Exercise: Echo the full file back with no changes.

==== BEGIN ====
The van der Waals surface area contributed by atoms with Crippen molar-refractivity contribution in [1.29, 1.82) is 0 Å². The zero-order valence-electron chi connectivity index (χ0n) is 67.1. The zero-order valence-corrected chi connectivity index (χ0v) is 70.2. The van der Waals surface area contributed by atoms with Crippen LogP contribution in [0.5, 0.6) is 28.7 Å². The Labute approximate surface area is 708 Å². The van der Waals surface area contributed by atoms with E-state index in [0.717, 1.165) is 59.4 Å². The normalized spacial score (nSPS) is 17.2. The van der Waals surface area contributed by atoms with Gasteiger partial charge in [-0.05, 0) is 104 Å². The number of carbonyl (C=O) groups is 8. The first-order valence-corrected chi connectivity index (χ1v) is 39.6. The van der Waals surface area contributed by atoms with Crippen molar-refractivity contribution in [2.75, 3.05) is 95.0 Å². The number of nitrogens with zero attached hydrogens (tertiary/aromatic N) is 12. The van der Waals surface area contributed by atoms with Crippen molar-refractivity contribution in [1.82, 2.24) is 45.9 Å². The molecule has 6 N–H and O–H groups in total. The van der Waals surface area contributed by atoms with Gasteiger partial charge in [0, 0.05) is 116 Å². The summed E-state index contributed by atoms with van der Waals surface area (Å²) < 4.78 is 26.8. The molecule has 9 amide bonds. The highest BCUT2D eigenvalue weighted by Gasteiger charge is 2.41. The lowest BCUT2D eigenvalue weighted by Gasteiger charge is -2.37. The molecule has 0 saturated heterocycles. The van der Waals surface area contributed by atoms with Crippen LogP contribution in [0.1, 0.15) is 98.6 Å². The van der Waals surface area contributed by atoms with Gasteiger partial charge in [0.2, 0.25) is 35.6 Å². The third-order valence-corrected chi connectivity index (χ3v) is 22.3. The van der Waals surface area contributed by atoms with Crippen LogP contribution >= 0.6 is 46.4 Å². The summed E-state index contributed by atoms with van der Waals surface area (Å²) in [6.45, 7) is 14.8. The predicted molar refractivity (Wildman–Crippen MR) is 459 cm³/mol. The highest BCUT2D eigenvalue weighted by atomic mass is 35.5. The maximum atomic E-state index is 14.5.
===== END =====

The van der Waals surface area contributed by atoms with Crippen molar-refractivity contribution in [1.29, 1.82) is 0 Å². The zero-order valence-electron chi connectivity index (χ0n) is 67.1. The zero-order valence-corrected chi connectivity index (χ0v) is 70.2. The van der Waals surface area contributed by atoms with Crippen LogP contribution in [0.5, 0.6) is 28.7 Å². The Labute approximate surface area is 708 Å². The van der Waals surface area contributed by atoms with E-state index in [0.717, 1.165) is 59.4 Å². The normalized spacial score (nSPS) is 17.2. The van der Waals surface area contributed by atoms with Gasteiger partial charge in [-0.05, 0) is 104 Å². The number of carbonyl (C=O) groups is 8. The first-order valence-corrected chi connectivity index (χ1v) is 39.6. The van der Waals surface area contributed by atoms with Crippen molar-refractivity contribution in [2.75, 3.05) is 95.0 Å². The number of nitrogens with zero attached hydrogens (tertiary/aromatic N) is 12. The van der Waals surface area contributed by atoms with Crippen molar-refractivity contribution in [1.82, 2.24) is 45.9 Å². The molecule has 6 N–H and O–H groups in total. The van der Waals surface area contributed by atoms with Gasteiger partial charge in [0, 0.05) is 116 Å². The summed E-state index contributed by atoms with van der Waals surface area (Å²) < 4.78 is 26.8. The molecule has 9 amide bonds. The highest BCUT2D eigenvalue weighted by Gasteiger charge is 2.41. The lowest BCUT2D eigenvalue weighted by Gasteiger charge is -2.37. The molecule has 0 saturated heterocycles. The van der Waals surface area contributed by atoms with Crippen LogP contribution in [0.1, 0.15) is 98.6 Å². The van der Waals surface area contributed by atoms with Gasteiger partial charge in [0.2, 0.25) is 35.6 Å². The third-order valence-corrected chi connectivity index (χ3v) is 22.3. The van der Waals surface area contributed by atoms with Crippen LogP contribution >= 0.6 is 46.4 Å². The summed E-state index contributed by atoms with van der Waals surface area (Å²) in [6.45, 7) is 14.8. The predicted molar refractivity (Wildman–Crippen MR) is 459 cm³/mol. The highest BCUT2D eigenvalue weighted by atomic mass is 35.5. The maximum atomic E-state index is 14.5.